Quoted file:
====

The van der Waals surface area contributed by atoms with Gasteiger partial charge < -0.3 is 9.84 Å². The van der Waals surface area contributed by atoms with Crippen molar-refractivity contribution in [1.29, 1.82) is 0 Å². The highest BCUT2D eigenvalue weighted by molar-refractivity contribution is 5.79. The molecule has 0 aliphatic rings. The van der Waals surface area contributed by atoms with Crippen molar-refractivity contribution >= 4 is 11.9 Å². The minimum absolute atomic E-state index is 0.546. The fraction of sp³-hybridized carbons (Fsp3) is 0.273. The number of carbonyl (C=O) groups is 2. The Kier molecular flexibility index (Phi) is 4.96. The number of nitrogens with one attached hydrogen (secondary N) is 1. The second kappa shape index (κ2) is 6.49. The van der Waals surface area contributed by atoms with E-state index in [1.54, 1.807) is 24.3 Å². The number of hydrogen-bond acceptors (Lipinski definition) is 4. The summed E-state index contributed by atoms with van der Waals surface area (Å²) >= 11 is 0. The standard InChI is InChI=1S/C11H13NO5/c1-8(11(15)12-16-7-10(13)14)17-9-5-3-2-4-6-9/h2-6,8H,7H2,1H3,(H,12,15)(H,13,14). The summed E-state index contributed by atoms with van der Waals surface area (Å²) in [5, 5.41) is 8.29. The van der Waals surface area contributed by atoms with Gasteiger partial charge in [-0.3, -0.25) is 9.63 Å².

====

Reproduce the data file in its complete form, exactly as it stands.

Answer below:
The van der Waals surface area contributed by atoms with Gasteiger partial charge < -0.3 is 9.84 Å². The van der Waals surface area contributed by atoms with Crippen molar-refractivity contribution in [1.29, 1.82) is 0 Å². The highest BCUT2D eigenvalue weighted by molar-refractivity contribution is 5.79. The molecule has 0 aliphatic rings. The van der Waals surface area contributed by atoms with Crippen molar-refractivity contribution >= 4 is 11.9 Å². The minimum absolute atomic E-state index is 0.546. The fraction of sp³-hybridized carbons (Fsp3) is 0.273. The number of carbonyl (C=O) groups is 2. The Kier molecular flexibility index (Phi) is 4.96. The number of nitrogens with one attached hydrogen (secondary N) is 1. The second kappa shape index (κ2) is 6.49. The van der Waals surface area contributed by atoms with E-state index in [1.54, 1.807) is 24.3 Å². The number of hydrogen-bond acceptors (Lipinski definition) is 4. The summed E-state index contributed by atoms with van der Waals surface area (Å²) >= 11 is 0. The standard InChI is InChI=1S/C11H13NO5/c1-8(11(15)12-16-7-10(13)14)17-9-5-3-2-4-6-9/h2-6,8H,7H2,1H3,(H,12,15)(H,13,14). The summed E-state index contributed by atoms with van der Waals surface area (Å²) in [5, 5.41) is 8.29. The van der Waals surface area contributed by atoms with Gasteiger partial charge in [-0.3, -0.25) is 9.63 Å².